Pripyat Hospital, as one might imagine, was by far the creepiest part of exploring Pripyat. We walked passed dark room after dark room through a maze of hallways while drug vials and broken bottles cracked underneath our feet. Bottomless lift shafts and stairwells that descended into pitch black also added to the eerie atmosphere. It was not a pleasant place to be. According to some accounts, a group of the first contaminated firefighters from the night of the accident were brought here before being transported to hospitals in Moscow. Sadly, at least one of them never left here alive. Other people who have visited here have said that they felt like they were being watched while passing through the hallways and rooms in this building, while I didn’t feel the same thing as them, there was definitely an uneasy feeling while exploring. The lower floors were out of bounds, after the accident contaminated clothing and equipment that the firemen arrived with was dumped there and is still very radioactive to this day.
Above left: Approaching the hospital. Above Right: Inside the hospital the first thing we saw was the reception area.
One of the maternity rooms inside the hospital, It was dark in here and back in 2009 camera tripods were not allowed, so a flash had to be used.
Operating theaters made for some eerie moments, the rooms were robbed of anything valuable and trashed.
Above: The hospital chapel.
Above is health care building number 126 – the so-called hospital of Pripyat. In this building at 5 am April 26, 1986 were brought the first firefighters from the Chernobyl NPP Unit 4 . Most of them died (Photo courtesy of Pripyat.com)
After the hospital we took a short walk over to the lake close by, water skiing, yachting and other recreational pursuits were enjoyed here. Below is the cafe at the top of the steps before you walk down to the water.
This water would come from the Pipyat river which is now blocked off to stop any radiation washing into the areas water supply, because of this, over 30 years later, water levels have risen and parts of the pier are now submerged. Hydrofoils used to dock here, bringing people from Mozyr and Kiev to the town.
The boathouse has come un-moored and has drifted down water towards the port.
Below is the area in the 80’s showing the pier, boathouse in the front and the cafe above with the hospital directly behind (Photo courtesy of Pripyat.com)
Pripyat Apartments next to the pier.
After spending some time exploring this area we headed over to the south western side of the city to visit Pripyat police station.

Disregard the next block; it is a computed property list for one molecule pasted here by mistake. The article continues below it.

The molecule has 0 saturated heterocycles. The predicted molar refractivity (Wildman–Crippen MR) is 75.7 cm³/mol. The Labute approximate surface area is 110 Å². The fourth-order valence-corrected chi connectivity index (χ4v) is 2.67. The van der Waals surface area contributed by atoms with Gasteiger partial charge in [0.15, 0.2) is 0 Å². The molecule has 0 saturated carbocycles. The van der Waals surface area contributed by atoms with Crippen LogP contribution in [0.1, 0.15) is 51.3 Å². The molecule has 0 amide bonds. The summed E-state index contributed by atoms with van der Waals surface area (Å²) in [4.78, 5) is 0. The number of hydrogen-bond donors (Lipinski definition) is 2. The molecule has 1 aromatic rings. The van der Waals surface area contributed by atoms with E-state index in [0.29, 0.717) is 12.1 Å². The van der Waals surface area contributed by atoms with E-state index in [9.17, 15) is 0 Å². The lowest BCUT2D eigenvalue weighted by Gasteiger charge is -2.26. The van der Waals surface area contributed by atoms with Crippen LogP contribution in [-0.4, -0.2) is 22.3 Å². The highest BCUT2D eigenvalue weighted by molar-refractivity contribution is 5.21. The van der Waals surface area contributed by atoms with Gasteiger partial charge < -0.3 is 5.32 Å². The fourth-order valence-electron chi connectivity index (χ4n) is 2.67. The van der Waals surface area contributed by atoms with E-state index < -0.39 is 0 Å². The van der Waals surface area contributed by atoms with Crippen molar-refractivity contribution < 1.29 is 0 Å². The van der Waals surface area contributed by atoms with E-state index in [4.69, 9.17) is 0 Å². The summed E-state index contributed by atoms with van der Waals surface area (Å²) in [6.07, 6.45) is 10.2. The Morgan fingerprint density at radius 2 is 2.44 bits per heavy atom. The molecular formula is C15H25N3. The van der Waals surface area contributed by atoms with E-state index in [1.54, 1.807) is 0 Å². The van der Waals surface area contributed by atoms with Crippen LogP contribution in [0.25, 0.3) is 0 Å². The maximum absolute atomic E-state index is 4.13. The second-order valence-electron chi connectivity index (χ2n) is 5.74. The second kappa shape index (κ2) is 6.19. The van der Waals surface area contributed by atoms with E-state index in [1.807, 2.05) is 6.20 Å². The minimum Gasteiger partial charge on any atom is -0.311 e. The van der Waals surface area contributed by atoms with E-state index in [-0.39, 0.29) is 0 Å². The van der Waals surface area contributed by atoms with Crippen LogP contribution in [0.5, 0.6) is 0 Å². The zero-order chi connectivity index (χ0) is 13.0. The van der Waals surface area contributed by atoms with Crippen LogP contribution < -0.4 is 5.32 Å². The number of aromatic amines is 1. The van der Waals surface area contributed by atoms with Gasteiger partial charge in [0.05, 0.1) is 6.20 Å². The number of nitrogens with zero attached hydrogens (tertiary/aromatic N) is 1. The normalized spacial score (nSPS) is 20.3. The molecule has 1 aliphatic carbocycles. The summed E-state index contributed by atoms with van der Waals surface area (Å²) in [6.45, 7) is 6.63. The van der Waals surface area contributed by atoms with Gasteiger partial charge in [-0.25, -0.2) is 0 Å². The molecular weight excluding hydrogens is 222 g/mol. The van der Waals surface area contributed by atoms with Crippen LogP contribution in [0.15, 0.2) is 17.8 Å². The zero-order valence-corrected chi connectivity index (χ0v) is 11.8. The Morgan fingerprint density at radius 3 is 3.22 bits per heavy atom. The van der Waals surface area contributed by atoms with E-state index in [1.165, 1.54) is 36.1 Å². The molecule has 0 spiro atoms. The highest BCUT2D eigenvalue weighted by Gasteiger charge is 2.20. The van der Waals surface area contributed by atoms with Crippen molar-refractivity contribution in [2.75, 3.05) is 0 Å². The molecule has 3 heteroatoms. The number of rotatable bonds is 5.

The entrance to Pripyat police station is slowly being hidden by trees.
Behind the police station are many abandoned vehicles which, like all other remnants here, have been robbed of anything valuable. These vehicles were used by a collection of military and volunteers known as liquidators. These liquidators were charged with clearing the zone of radiation contamination by washing and scrubbing all surfaces. Certain villages with high radiation levels such as Kopachi, less than 4km south of the reactor, were completely buried. All that remains is a monument and mounds of land with radioactive signs on poles warning passersby, it is also worth noting that the name ‘Kopachi’ means ‘gravedigger’ in Ukrainian.
Pripyat was completely washed down also using tanks and other machinery, effectively clearing the whole city of radioactive elements, which are now being absorbed into the soil and dropping at a rate of about 1cm per year. It is estimated that between 600,000 and 1,000,000 liquidators were involved in the Exclusion Zone clean process. Varying reports estimate that about 25,000 of them are now dead and another 70,000 are ill or suffering the effects of the radiation doses they received while on the cleaning up the area.
Before we left the area to head to the swimming pool I took one final look out back and something caught my eye in the distance. I looked again down a small road leading away from the station, a head popped up out of the bushes, had a quick look around the ducked back down again. A few seconds later that same person ran quickly across the road and out if sight. Not totally unexpected, there are legal and illegal ways to explore Pripyat and the zone.
Below are a few shots from the swimming pool and sports hall complex.
Above, the swimming pool in the 80’s. Below, the pool in October 1996, 10 years after the accident.
The previous part of this blog exploring Pripyat is here. In my next post I will be exploring the schools before moving on to the amusement park, as always please feel free to comment and share, be sure to come back soon.